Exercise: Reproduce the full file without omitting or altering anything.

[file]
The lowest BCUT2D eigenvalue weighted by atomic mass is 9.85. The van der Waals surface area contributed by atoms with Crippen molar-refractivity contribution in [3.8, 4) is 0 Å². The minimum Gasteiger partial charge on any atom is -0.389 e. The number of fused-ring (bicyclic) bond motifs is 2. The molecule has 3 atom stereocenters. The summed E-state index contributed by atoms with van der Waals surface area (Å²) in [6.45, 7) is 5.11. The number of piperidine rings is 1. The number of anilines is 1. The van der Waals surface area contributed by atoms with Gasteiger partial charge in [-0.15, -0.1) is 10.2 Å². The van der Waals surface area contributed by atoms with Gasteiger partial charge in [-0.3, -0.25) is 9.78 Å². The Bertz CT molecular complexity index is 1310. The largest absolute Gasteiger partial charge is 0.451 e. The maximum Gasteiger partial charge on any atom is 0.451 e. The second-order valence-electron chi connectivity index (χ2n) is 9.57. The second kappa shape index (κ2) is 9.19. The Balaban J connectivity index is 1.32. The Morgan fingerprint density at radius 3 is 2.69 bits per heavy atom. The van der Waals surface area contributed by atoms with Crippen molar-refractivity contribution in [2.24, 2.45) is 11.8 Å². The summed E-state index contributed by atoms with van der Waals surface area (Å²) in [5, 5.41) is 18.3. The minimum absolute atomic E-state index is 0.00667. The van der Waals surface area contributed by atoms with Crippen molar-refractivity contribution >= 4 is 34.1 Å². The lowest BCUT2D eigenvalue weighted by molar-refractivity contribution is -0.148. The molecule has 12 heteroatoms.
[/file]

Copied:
The lowest BCUT2D eigenvalue weighted by atomic mass is 9.85. The van der Waals surface area contributed by atoms with Crippen molar-refractivity contribution in [3.8, 4) is 0 Å². The minimum Gasteiger partial charge on any atom is -0.389 e. The number of fused-ring (bicyclic) bond motifs is 2. The molecule has 3 atom stereocenters. The summed E-state index contributed by atoms with van der Waals surface area (Å²) in [6.45, 7) is 5.11. The number of piperidine rings is 1. The number of anilines is 1. The van der Waals surface area contributed by atoms with Gasteiger partial charge in [-0.15, -0.1) is 10.2 Å². The van der Waals surface area contributed by atoms with Gasteiger partial charge in [-0.3, -0.25) is 9.78 Å². The Bertz CT molecular complexity index is 1310. The largest absolute Gasteiger partial charge is 0.451 e. The maximum Gasteiger partial charge on any atom is 0.451 e. The second-order valence-electron chi connectivity index (χ2n) is 9.57. The second kappa shape index (κ2) is 9.19. The Balaban J connectivity index is 1.32. The Morgan fingerprint density at radius 3 is 2.69 bits per heavy atom. The van der Waals surface area contributed by atoms with Crippen molar-refractivity contribution in [2.24, 2.45) is 11.8 Å². The summed E-state index contributed by atoms with van der Waals surface area (Å²) in [5, 5.41) is 18.3. The minimum absolute atomic E-state index is 0.00667. The van der Waals surface area contributed by atoms with Crippen molar-refractivity contribution >= 4 is 34.1 Å². The lowest BCUT2D eigenvalue weighted by molar-refractivity contribution is -0.148. The molecule has 12 heteroatoms.